Example # 01:
Let’s get started with the basic example of matrix multiplication in C++. C++ uses the header “iostream” for taking standard input and output through the input-output stream. So, it must be comprised in the code file as well. We have included it in our C++ empty file using the “#include” keyword at the top line. Within C++, input and output objects can be used only with the standard namespace.
So, we have to utilize the “Std” namespace using the word “using” after the header. We will do our matrix multiplication within the C++ main() method, which is also the source of execution starts. We have declared three matrices “x”, “y”, and “z” with the size of 5-5, i.e. rows*columns. But, we have also declared variables “r” and “c” as rows and columns and assigned both with the same value. Currently, there are no values in our matrices. We will be using the matrix “x” and “y” as input matrices, while the matrix “z” will be the product of both these matrices. Firstly, we must add values in the input matrix “x” and “y” separately using loops.
The cout statements show that the user will be inputting the values in the matrices “x” and “y” separately. The outer “for” loop will be used to iterate the rows up to “r” and the outer “for” loop up to iterate column value “c”. As both “r” and “c” have value 2, thus we will be creating an “x” and “y” matrix of 2*2. The “cin” object has been used to add the values in the matrix “x” and “y” using “I” and “j” loops. Through this, the user will add “2” row values and “2” column values in the matrices by the shell. After inputting values into “x” and “y” matrices, we have to find out the product of both the matrices. Firstly, we have to initialize all rows and columns of product matrix “z” to 0 on each iteration using both “I” and “j” for loops, i.e. r=2, and c=2.
On each iteration, the “k” loop is used to multiply matrix “x” with “y” and add this product value to a particular iteration index of matrix “z”. This will be continued up to the last row-column of matrix “z”. The last 2 “for” loops have been used to display the matrix “z” on the shell via the object “cout” statement. After all this, the last cout statement is used to add the end line. Our program is now ready to be compiled on the shell.
The g++ compiler in Ubuntu 20.04 has been used to compile the c++ code, and the “./a.out” query is used to execute the compiled code. We have added 2-row values and 2-column values for “x” and “y” matrices on execution. After that, the product matrix “z” of both the matrices “x” and “y” have been calculated and displayed on the shell the last.
Example # 02:
Within the above example, we have calculated matrix multiplication for two same matrices, “x” and “y”, of the same order, i.e. same number of rows and columns for both matrices. But, do you know the rules of calculating matrix multiplication? If not? Then this example will be the best help for you. You must know that we cannot calculate the matrix multiplication of two matrices with different rows into column order. To perform multiplication, the first matrix row value must be equal to the second matrix column value, i.e. r1=c2 or r2=c1. We have updated the value of column “c” to 3. Now, the rows and column values for matrix “x” and “y” are not the same. The product will not be calculated as the matrix “x”, and “y” will have 2 rows and 3 columns, i.e. r1 is not equal to c2, and r2 is not equal to c1. The remaining code will be unchanged and saved for compilation via Ctrl+S.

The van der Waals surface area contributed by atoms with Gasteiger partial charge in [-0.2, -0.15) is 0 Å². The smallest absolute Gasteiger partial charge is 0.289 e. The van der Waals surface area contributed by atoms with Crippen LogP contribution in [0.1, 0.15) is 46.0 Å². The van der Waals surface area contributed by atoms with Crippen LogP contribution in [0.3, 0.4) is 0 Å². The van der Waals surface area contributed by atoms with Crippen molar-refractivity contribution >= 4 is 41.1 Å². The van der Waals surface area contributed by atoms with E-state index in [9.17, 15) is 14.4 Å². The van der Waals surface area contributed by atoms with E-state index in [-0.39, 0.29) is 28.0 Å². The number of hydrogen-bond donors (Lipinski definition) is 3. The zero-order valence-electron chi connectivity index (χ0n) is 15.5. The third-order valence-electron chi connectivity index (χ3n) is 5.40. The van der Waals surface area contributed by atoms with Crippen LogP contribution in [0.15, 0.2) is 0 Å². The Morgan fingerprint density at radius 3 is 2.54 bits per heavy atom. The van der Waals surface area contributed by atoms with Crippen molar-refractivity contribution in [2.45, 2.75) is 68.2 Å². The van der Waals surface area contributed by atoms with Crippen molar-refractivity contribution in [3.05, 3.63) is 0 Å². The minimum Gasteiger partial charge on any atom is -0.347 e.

We have compiled this unmatched row-column matrix code and executed it so far. The user has added values for “x” and “y” matrices. We have got complicated unexpected multiplication results of matrix “x” and “y”. This output is inaccurate because we haven’t used the same order required for the matrix multiplication.
To resolve this concern, we must use the order r1=c2 and c1=r2 for input matrices in our code. Therefore, we have opened the same code and changed the rows and columns for the “x” and “y” matrix along with the variables “r=3” and “c=4”. Let’s save this updated code and compile it.
On compilation and execution, we have added input for matrix “x” in order 3-row*4-column and 4-row*3-column for matrix “y”. We have got the product matrix of order 3-row*4-column after the multiplication of matrix “x” and “y”.
Example # 03:
Let’s take a look at the last but not least example of matrix multiplication. We have initialized r1=3, c1=4, r2=4, c2=3, matrix “x”, and matrix “y” separately. The product matrix “M” is defined using r1 and c2. We have used the “for” loop to display the already initialized “x” and “y” matrices on our shell using the “cout” objects. As demonstrated in the attached image below, this has been done separately for “x” and “y” matrices to perform matrix multiplication.
We have calculated the product of both matrices and added the product to matrix “M”. At last, we have displayed the product matrix “M” on the shell using the “cout” object statement.
On code execution, we have been displayed with both “x” and “y” matrices first and then their product matrix “M”.
Finally! We have completed the explanation of calculating the matrix multiplication in C++ code using the Ubuntu 20.04 system. We have explained the importance of rows into columns in order of matrices for the multiplication operation. Therefore, we have started from a simple example of taking the same order matrices and moved forward with the examples of different order matrices.